SAFR will be assisting the Japanese government with its digital transformation. The company will be supplying facial recognition technology that will be used to verify the identities of those with My Number insurance cards.
The My Number program is geared toward the healthcare industry, and is supposed to reduce the number physical documents that Japanese residents need to carry with them. Each card comes with a built-in IC chip that contains the user’s facial recognition template. That template will then be extracted when the user presents the card at a My Number Card Reader, and the reader will perform a facial recognition scan to confirm the match.
The system will automatically bring up a patient’s medical records once their identity has been verified. As a result, My Number will make Japan’s national healthcare system more efficient, and mitigate the risk of error when people are receiving care.
SAFR’s solution can identify people who are wearing masks. The facial recognition algorithm will be deployed in My Number Card Readers, with Nextware acting as the system integrator for the project. The readers themselves will be installed at hundreds of thousands of hospitals, clinics, and pharmacies in the next few years, thereby making it easier for people to gain access to Japan’s national healthcare system. Nextware, meanwhile, cited SAFR’s matching speed and low bias as primary factors when choosing a provider.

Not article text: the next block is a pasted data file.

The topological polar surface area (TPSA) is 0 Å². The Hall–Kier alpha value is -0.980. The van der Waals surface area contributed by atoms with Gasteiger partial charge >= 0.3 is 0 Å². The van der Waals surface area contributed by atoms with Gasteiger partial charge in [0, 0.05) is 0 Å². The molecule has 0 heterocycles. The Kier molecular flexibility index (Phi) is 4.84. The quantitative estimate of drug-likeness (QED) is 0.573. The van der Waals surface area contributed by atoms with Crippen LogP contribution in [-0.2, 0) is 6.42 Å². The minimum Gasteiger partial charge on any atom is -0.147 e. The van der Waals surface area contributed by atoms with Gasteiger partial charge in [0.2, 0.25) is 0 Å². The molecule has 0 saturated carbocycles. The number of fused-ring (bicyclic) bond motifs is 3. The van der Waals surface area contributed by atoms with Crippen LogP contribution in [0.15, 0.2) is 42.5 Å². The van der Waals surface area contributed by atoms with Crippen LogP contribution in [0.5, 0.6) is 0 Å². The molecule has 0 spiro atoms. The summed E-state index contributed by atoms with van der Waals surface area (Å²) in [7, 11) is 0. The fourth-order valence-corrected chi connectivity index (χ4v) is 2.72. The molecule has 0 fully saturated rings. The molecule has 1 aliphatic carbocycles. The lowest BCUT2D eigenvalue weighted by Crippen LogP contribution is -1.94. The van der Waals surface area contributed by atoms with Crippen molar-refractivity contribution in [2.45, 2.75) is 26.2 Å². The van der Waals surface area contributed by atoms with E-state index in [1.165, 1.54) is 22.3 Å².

“SAFR enables high-precision face recognition with little variation in authentication accuracy across gender, age and race,” said Nextware President and CEO Takayoshi Toyoda. “The availability of a device-embedded development kit enabled rapid development of the product.”
The news comes shortly after NTT DOCOMO agreed to act as a SAFR reseller in the Japanese market. SAFR is a subsidiary of RealNetworks, which recently introduced new mask detection kiosks to encourage people to comply with COVID-19 safety protocols.
November 1, 2021 – by Eric Weiss